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Cablegate: U.S. - Nicaragua Trade Growing Under Cafta-Dr

VZCZCXYZ0000
PP RUEHWEB

DE RUEHMU #1748/01 1991524
ZNR UUUUU ZZH
P 181524Z JUL 07
FM AMEMBASSY MANAGUA
TO RUEHC/SECSTATE WASHDC PRIORITY 0829
INFO RUEHZA/WHA CENTRAL AMERICAN COLLECTIVE
RUCPDOC/DEPT OF COMMERCE WASHINGTON DC

UNCLAS MANAGUA 001748

SIPDIS

SENSITIVE
SIPDIS

USDOC FOR 4332/ITA/MAC/WH/MSIEGELMAN
3134/ITA/USFCS/OIO/WH/MKESHISHIAN/BARTHUR

E.O. 12958: N/A
TAGS: ETRD ECON PREL NU
SUBJECT: U.S. - NICARAGUA TRADE GROWING UNDER CAFTA-DR

REF: MANAGUA 522

Summary
-------

1. (SBU) Nicaraguan exports to the United States increased by 17.4
percent, up from $733 million to $910 million, during the first 12
months of CAFTA-DR. Excluding maquila, data show Nicaragua exports
were up 8.2 percent, from $541 million to $585 million. In addition
to maquila, other sectors showing strong growth were sugar, coffee,
cigars, cheese, and fresh fruits and vegetables. President Ortega
has muted his public criticism of the agreement, and he even
acknowledged that CAFTA-DR brings some benefit to the country.
Attracting new investors to take advantage of the agreement,
however, has become more difficult according to representatives of
ProNicaragua. End summary.

U.S. - Nicaragua Trade up 15.8 Percent
--------------------------------------

2. (U) During the first 12 months of CAFTA-DR (04/01/06 - 03/31/07),
total trade between the United States and Nicaragua increased 15.8
percent, from $1.91 billion to $2.21 billion, compared to the
previous 12 month period (04/01/05 - 03/31/06), according to USITC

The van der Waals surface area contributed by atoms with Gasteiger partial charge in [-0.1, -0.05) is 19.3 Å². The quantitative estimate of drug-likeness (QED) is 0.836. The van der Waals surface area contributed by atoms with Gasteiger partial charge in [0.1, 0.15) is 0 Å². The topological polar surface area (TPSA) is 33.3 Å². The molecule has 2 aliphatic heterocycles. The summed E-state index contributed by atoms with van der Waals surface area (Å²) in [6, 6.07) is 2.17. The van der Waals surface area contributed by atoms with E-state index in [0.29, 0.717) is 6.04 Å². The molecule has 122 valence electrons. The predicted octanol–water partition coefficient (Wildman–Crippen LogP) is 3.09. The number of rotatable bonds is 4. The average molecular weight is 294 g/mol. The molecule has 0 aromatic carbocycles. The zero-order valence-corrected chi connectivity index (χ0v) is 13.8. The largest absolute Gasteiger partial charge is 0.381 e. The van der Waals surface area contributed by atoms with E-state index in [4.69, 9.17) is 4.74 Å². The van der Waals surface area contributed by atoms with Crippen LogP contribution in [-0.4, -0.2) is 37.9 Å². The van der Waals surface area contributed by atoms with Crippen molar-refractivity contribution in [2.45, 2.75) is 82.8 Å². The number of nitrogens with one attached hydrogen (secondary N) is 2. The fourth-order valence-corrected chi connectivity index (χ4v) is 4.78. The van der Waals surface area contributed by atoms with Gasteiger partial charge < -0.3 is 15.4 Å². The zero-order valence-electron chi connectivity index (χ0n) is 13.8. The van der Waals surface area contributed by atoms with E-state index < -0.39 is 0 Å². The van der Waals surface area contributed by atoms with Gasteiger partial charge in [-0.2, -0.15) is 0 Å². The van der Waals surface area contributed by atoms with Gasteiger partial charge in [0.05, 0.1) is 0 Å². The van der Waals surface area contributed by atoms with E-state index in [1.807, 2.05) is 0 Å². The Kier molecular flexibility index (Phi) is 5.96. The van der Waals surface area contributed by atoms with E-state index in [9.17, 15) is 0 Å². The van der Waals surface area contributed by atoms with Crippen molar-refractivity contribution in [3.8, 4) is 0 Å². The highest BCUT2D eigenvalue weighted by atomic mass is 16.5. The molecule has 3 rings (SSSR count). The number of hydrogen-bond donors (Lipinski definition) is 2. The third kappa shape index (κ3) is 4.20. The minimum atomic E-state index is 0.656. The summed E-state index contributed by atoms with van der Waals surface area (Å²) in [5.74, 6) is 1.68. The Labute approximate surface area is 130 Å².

trade data. Nicaraguan exports to the United States increased by
17.4 percent, up from $733 million to $910 million. Excluding
maquila, data show exports were up 8.2 percent, from $541 million to
$585 million, contrary to a recent public claim made by a Ministry
of Trade, Industry, and Development (MIFIC) official that nonmaquila
trade fell 0.1 percent. Meanwhile, U.S. exports to Nicaragua
increased by 12.7 percent, from $634 million to $715 million. The
following table summarizes these trade flows:

U.S. - Nicaragua Trade
U.S. Dollars

04/01/2005- 04/01/2006- Percentage
03/31/2006 03/31/2007 Change
----------- ----------- ----------
U.S. Exports to Nicaragua
Maquila 58,226,534 55,830,635 -4.1%
Other 575,888,799 658,671,546 14.4%
Total 634,115,333 714,502,181 12.7%

U.S. Imports from Nicaragua
Maquila 732,815,134 910,292,040 24.2%
Other 541,206,958 585,341,487 8.2%
Total 1,274,022,092 1,495,633,527 17.4%

U.S. Trade Balance with Nicaragua
Maquila -674,588,600 -854,461,405 26.7%
Other 34,681,841 73,330,059 111.4%
Total -639,906,759 -781,131,346 22.1%

Source: USITC DataWeb, 07/12/2007

Maquila and Traditional Exports Show Strong Growth
--------------------------------------------- -----

3. (U) Maquila (apparel) exports from Nicaragua to the United States
showed strong growth during the first 12 months of CAFTA-DR,
increasing 24.2 percent, from $733 million to $910 million. These
exports accounted for about 61 percent of total Nicaraguan exports
to the United States, up from just under 58 percent the previous
year.

4. (U) Growth outside the maquila sector was also robust, with
traditional exports leading the charge. Nicaraguans took advantage
of a CAFTA-DR tariff-rate quota (TRQ) to increase sugar exports from
$14 to $33.5 million, while coffee exports jumped from $58.5 to
$81.7 million thanks to high world prices. Shrimp exports fell
slightly from $70.5 million to $69.3 million, likely owing to
increased exports from Asia and Ecuador. Cigars, which before
CAFTA-DR were subject to a specific tariff of 0.57/kilogram and an
ad valorem tariff of 1.4 percent, now enter the United States duty
free, and exports are up 15 percent from $28.9 to $33.3 million.
Gold exports remained stable at $27.1 million, while exports of wire
harnesses for automobiles fell slightly from $124.5 to $120 million.
These six goods, which together account for 24 percent of
Nicaraguan exports to the United States, saw 12.8 percent growth
under CAFTA-DR, up from $324 to $365 million.

Modest Growth Elsewhere, but Some Bright Spots
--------------------------------------------- -